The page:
As a result of taking an honest look at which holiday traditions matter most to us, focusing on those, and eliminating the excess, my family is able to enjoy our Christmas more fully. And, in case you're wondering, I'm far less grouchy during December these days.
My hope is that you and your loved ones have a joyful celebration this year, one in which you concentrate on what's most important to you.
Do you find the holiday season to be a stressful time of year, or do you begin the month of December feeling pressure-free and prepared? What would you change about how you celebrate if given the chance? What traditions are most important to you?
Tuesday, November 18, 2008
Monday, November 17, 2008
Writing Activity - Working on new story. Currently at 7,200 words.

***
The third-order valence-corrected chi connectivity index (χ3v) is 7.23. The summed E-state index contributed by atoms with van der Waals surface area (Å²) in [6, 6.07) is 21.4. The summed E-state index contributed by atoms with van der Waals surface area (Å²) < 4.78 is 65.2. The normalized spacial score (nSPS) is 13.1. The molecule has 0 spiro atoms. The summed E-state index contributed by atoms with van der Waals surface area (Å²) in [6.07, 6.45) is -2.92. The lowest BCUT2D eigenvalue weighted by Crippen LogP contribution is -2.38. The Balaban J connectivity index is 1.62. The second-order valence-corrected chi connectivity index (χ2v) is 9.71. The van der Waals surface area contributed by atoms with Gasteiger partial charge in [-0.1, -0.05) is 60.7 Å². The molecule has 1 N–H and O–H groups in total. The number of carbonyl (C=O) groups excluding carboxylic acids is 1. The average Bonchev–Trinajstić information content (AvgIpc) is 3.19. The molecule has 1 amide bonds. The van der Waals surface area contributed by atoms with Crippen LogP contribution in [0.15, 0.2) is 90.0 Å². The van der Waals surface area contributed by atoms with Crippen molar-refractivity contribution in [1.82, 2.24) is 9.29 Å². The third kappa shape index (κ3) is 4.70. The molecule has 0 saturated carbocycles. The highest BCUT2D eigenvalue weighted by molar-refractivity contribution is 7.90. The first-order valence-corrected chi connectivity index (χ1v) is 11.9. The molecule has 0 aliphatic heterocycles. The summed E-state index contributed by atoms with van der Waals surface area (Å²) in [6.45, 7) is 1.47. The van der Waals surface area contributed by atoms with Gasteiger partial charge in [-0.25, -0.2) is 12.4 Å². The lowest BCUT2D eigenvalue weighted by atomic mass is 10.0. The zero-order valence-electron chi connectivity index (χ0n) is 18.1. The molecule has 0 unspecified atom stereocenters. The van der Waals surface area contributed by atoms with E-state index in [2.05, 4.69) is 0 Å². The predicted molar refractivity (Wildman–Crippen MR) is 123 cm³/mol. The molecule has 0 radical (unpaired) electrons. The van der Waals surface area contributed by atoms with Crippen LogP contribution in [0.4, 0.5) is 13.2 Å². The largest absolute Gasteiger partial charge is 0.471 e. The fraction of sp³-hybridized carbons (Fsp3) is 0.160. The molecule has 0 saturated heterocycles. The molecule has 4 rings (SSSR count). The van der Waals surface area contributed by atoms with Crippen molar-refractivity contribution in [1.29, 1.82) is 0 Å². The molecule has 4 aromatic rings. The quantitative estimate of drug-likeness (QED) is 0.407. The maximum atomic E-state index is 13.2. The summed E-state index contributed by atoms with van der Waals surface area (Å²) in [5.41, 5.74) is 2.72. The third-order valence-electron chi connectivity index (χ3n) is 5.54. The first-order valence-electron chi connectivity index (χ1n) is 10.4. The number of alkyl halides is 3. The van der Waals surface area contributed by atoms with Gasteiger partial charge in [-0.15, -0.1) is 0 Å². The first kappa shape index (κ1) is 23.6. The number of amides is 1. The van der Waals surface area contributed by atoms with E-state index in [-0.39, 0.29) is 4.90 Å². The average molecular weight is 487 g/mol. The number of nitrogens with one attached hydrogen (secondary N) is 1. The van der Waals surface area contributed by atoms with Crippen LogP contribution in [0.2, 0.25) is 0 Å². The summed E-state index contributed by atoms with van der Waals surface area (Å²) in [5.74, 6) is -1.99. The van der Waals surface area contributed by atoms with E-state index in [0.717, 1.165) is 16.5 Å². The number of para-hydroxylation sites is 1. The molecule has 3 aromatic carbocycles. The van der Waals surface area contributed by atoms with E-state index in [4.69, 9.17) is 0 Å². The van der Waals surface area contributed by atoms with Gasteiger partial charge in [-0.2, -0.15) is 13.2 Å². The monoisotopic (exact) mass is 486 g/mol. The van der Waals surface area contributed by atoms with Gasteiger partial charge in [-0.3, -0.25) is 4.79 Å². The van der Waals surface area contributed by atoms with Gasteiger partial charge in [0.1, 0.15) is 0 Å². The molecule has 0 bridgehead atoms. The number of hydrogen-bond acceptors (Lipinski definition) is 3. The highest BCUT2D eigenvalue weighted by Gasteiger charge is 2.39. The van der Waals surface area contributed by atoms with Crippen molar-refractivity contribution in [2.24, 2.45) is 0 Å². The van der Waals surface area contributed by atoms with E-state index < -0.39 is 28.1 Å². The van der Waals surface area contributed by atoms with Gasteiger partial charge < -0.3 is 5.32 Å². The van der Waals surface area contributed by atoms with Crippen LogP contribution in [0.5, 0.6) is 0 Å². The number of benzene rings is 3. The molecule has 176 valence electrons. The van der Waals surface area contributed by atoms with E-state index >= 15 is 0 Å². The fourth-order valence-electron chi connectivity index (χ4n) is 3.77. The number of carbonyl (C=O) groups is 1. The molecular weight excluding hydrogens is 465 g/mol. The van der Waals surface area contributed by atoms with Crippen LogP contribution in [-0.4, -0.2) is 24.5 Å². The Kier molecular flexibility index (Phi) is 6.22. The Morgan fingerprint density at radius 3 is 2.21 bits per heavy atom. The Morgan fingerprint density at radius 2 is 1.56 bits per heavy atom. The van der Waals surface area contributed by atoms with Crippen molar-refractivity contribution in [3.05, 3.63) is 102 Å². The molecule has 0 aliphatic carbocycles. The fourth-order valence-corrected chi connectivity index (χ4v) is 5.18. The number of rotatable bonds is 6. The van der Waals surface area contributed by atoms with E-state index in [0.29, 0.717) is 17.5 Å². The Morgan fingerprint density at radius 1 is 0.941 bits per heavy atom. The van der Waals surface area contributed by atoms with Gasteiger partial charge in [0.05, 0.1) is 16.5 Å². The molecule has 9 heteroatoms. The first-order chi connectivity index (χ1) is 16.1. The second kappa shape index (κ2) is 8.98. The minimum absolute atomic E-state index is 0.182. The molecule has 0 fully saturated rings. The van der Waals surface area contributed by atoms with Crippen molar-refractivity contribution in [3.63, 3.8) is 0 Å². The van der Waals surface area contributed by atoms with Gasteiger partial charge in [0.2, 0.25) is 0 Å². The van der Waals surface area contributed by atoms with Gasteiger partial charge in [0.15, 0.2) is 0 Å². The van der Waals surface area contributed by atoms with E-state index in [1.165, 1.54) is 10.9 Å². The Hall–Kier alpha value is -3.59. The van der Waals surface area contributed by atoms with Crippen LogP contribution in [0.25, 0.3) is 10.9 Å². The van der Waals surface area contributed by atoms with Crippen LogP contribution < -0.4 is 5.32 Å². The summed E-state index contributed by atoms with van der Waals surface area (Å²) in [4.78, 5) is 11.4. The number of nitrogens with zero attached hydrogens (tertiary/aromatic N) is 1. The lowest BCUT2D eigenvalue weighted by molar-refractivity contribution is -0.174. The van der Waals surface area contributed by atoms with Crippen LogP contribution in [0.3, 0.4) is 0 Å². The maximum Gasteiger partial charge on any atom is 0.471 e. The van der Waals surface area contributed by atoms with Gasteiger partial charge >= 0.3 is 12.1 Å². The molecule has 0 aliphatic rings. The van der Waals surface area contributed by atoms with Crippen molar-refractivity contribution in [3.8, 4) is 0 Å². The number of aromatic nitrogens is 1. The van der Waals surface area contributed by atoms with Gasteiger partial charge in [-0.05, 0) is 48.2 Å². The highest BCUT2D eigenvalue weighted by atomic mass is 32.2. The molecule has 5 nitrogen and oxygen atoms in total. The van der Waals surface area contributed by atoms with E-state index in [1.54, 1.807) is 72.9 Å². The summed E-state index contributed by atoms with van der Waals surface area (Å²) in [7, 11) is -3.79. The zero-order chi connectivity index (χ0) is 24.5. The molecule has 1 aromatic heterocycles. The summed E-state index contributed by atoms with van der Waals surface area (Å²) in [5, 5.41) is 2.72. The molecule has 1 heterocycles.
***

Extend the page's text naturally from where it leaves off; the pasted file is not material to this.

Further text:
November 17, 2008 will be a day remembered by many not-yet-published romance writers. This was the deadline for the Romance Writers of America® 2009 Golden Heart® contest. With a trembling finger, many talented women in the U.S. and beyond have pressed "send" in recent weeks, zapping their entries through Cyberspace.
For many a romance writer, the Golden Heart is the contest upon which she pins her hopes and dreams. Why? Because it's the most prestigious. A final in the Golden Heart, the crowning jewel in the contest tiara, sets the finalist apart. With over 1,200 entries, the competition is intense. A finalist spot garners attention and gives each finalist a noteworthy accomplishment to include in query letters, signature blocks and on business cards.